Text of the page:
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Philosopher Uses Game Theory to Understand How Words, Actions Acquire Meaning

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The latest work from a Kansas State University philosopher appears in the scientific journal Proceedings of the National Academy of Sciences of the United States of America, which is a rarity for philosophy research.

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Fecal Transplants Let Packrats Eat Poison

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Woodrats lost their ability to eat toxic creosote bushes after antibiotics killed their gut microbes. Woodrats that never ate the plants were able to do so after receiving fecal transplants with microbes from creosote-eaters, University of Utah biologists found.

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Study Shows How Effects of Starvation Can Be Passed to Future Generations

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A new study, involving roundworms, shows that starvation induces specific changes in so-called small RNAs and that these changes are inherited through at least three consecutive generations, apparently without any DNA involvement.

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Arts and Humanities

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Historian Re-Constructs Charles Darwin’s Beagle Library Online

For close to 180 years, Charles Darwin’s library aboard HMS Beagle during his expedition around the world in the 1830s remained lost. The library was dispersed at the end of the voyage. Today, the library has been electronically re-constructed in its entirety and made freely available online.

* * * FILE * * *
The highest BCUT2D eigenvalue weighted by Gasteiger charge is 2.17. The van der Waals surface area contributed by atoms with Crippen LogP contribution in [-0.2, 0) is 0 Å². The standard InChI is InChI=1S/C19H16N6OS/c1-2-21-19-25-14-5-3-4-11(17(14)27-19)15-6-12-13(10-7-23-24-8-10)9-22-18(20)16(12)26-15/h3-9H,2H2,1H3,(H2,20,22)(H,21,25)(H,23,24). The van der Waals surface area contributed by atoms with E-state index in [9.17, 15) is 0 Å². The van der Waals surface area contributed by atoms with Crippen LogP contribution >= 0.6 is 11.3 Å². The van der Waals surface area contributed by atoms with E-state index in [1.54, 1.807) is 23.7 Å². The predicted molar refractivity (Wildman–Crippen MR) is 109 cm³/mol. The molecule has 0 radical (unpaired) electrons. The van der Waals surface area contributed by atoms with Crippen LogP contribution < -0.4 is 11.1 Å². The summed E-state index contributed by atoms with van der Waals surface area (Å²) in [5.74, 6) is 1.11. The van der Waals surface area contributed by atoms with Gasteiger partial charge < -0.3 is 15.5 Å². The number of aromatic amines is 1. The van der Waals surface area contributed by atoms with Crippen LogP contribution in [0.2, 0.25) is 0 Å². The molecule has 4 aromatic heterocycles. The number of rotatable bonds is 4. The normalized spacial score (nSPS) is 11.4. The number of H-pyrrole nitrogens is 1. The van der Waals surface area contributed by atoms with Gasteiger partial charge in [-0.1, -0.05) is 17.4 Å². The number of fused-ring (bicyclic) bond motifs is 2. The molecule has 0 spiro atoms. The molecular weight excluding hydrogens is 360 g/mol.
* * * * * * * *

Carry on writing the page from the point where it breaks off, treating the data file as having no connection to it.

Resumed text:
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Genome-Wide Analysis Reveals Genetic Similarities Among Friends

If you consider your friends family, you may be on to something. A study from the University of California, San Diego, and Yale University finds that friends who are not biologically related still resemble each other genetically.

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Domestication Syndrome: White Patches, Baby Faces and Tameness

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More than 140 years ago, Charles Darwin noticed something peculiar about domesticated mammals. Compared to their wild ancestors, domestic species are more tame, and they also tend to display a suite of other characteristic features, including floppier ears, patches of white fur, and more juvenile faces with smaller jaws. Since Darwin’s observations, the explanation for this pattern has proved elusive, but now, in a Perspectives article published in the journal GENETICS, a new hypothesis has been proposed that could explain why breeding for tameness causes changes in such diverse traits.

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Chimpanzee Intelligence Determined by Genes

A chimpanzee’s intelligence is largely determined by its genes, while environmental factors may be less important than scientists previously thought, according to a Georgia State University research study.

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Scientists Probe DNA of 'Evolution Canyon' Fruit Flies, Find Drivers of Change

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Researchers led by scientists with the Virginia Bioinformatics Institute have discovered how fruit flies in "Evolution Canyon" have been able to adapt to extremely different, ecologies. The discovery adds to current understanding of the biodiversity.

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Insect Diet Helped Early Humans Build Bigger Brains, Study Suggests

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Figuring out how to survive on a lean-season diet of hard-to-reach ants, slugs and other bugs may have spurred the development of bigger brains and higher-level cognitive functions in the ancestors of humans and other primates, suggests research from Washington University in St. Louis.

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Evolution of Life’s Operating System Revealed in Detail

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The evolution of the ribosome, a large molecular structure found in the cells of all species, has been revealed in unprecedented detail in a new study.

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